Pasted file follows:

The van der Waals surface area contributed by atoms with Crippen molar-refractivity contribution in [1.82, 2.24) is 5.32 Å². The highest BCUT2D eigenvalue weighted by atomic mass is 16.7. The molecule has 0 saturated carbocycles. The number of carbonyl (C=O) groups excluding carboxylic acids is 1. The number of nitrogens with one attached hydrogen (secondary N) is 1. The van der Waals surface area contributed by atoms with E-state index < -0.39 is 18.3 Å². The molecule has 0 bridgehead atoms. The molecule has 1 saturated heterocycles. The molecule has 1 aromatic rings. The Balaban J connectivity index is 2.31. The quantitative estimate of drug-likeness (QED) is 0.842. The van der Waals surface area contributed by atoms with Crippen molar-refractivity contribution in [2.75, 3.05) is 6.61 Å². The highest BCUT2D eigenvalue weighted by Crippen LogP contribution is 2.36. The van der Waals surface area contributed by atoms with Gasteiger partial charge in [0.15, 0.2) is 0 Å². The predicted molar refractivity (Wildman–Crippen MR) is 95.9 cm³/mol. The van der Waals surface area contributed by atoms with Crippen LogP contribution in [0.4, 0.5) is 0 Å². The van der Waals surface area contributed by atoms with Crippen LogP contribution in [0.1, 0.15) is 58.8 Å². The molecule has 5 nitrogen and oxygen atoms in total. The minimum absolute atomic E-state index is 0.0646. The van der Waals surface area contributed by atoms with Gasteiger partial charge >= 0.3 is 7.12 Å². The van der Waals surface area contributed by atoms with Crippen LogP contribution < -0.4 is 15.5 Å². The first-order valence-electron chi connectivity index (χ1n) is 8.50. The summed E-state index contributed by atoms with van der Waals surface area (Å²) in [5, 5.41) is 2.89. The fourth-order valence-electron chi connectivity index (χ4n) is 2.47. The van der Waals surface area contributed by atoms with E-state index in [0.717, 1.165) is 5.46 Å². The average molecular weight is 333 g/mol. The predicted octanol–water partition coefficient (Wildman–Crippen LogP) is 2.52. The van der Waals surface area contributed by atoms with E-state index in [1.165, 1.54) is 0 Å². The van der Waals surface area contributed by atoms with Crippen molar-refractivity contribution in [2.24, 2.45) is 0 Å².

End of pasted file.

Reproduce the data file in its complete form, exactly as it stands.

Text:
The van der Waals surface area contributed by atoms with Crippen molar-refractivity contribution in [1.82, 2.24) is 5.32 Å². The highest BCUT2D eigenvalue weighted by atomic mass is 16.7. The molecule has 0 saturated carbocycles. The number of carbonyl (C=O) groups excluding carboxylic acids is 1. The number of nitrogens with one attached hydrogen (secondary N) is 1. The van der Waals surface area contributed by atoms with E-state index < -0.39 is 18.3 Å². The molecule has 0 bridgehead atoms. The molecule has 1 saturated heterocycles. The molecule has 1 aromatic rings. The Balaban J connectivity index is 2.31. The quantitative estimate of drug-likeness (QED) is 0.842. The van der Waals surface area contributed by atoms with Crippen molar-refractivity contribution in [2.75, 3.05) is 6.61 Å². The highest BCUT2D eigenvalue weighted by Crippen LogP contribution is 2.36. The van der Waals surface area contributed by atoms with Gasteiger partial charge in [0.15, 0.2) is 0 Å². The predicted molar refractivity (Wildman–Crippen MR) is 95.9 cm³/mol. The van der Waals surface area contributed by atoms with Crippen LogP contribution in [0.4, 0.5) is 0 Å². The van der Waals surface area contributed by atoms with Crippen LogP contribution in [0.1, 0.15) is 58.8 Å². The molecule has 5 nitrogen and oxygen atoms in total. The minimum absolute atomic E-state index is 0.0646. The van der Waals surface area contributed by atoms with Gasteiger partial charge >= 0.3 is 7.12 Å². The van der Waals surface area contributed by atoms with Crippen LogP contribution < -0.4 is 15.5 Å². The first-order valence-electron chi connectivity index (χ1n) is 8.50. The summed E-state index contributed by atoms with van der Waals surface area (Å²) in [5, 5.41) is 2.89. The fourth-order valence-electron chi connectivity index (χ4n) is 2.47. The van der Waals surface area contributed by atoms with E-state index in [0.717, 1.165) is 5.46 Å². The average molecular weight is 333 g/mol. The predicted octanol–water partition coefficient (Wildman–Crippen LogP) is 2.52. The van der Waals surface area contributed by atoms with E-state index in [1.165, 1.54) is 0 Å². The van der Waals surface area contributed by atoms with Crippen molar-refractivity contribution in [2.24, 2.45) is 0 Å².